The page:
results are finally discussed both in context of their
28 International Journal of Space Structures Vol. 28 No. 1 2013
From Nature to Fabrication: Biomimetic Design Principles for the Production of Complex Spatial Structures
architectural design potential and in the larger context
of biomimetic design on the one hand and computer-
aided manufacturing on the other.
2. BIOMIMETIC DESIGN STRATEGY
In the realm of biological organisms, the abundance of
shape is a direct consequence of the evolutionary process
that living beings undergo to constantly meet changing
environmental conditions. The morphological features
of each individual are the result of the constant
interaction between the organism and its environment,
under the influence of which populations of living
beings adapt through selection and breeding, thus
enhancing their probability of survival. The result is a
compromise satisfying partially conflicting requirements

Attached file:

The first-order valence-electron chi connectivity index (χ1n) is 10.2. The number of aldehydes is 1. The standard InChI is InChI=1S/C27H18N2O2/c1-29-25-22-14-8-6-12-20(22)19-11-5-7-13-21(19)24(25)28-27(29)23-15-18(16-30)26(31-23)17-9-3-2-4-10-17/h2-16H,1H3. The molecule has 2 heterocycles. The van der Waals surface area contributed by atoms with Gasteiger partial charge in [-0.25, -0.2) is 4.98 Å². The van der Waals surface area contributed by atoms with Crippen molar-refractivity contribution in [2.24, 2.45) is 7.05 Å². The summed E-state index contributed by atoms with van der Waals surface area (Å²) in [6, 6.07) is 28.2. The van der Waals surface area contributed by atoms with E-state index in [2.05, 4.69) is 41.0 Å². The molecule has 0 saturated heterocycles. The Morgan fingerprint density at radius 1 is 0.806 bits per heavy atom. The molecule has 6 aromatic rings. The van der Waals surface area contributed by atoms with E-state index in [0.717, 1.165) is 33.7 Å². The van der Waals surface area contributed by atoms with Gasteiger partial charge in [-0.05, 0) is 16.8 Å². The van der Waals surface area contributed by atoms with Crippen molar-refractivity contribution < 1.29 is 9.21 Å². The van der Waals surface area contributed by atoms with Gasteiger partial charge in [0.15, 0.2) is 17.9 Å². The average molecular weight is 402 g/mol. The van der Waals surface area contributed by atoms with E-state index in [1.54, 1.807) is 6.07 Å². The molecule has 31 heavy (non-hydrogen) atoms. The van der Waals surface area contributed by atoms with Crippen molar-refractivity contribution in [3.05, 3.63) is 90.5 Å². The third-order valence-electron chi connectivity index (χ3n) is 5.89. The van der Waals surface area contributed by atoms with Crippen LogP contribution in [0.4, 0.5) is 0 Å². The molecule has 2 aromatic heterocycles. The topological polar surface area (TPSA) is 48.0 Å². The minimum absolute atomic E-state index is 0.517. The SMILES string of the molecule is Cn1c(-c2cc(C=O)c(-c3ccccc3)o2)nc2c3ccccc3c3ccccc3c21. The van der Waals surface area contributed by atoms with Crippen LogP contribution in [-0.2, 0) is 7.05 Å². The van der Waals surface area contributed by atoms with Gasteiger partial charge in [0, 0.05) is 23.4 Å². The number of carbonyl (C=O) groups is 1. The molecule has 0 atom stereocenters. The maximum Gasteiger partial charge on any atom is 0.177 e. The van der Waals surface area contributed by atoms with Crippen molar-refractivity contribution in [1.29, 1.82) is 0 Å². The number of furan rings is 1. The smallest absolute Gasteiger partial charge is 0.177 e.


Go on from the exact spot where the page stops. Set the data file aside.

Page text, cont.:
which limits the potential of natural selection as an
optimizing agent [Knippers and Speck 2012]. Moreover,
typical optimization tasks in engineering science
primarily focus on the determination of a set of
parameters that produce the fittest outcome chosen from
an array of different solutions by implementing
deterministic algorithms that assure convergence to the
problem. The same cannot be said about biological
systems, which achieve a high level of structural
performance through redundancy and local
differentiation of their constituent features.
Despite the inability in biology to identify a single
and precise solution to a given problem, it is still
perfectly reasonable to assume that living organisms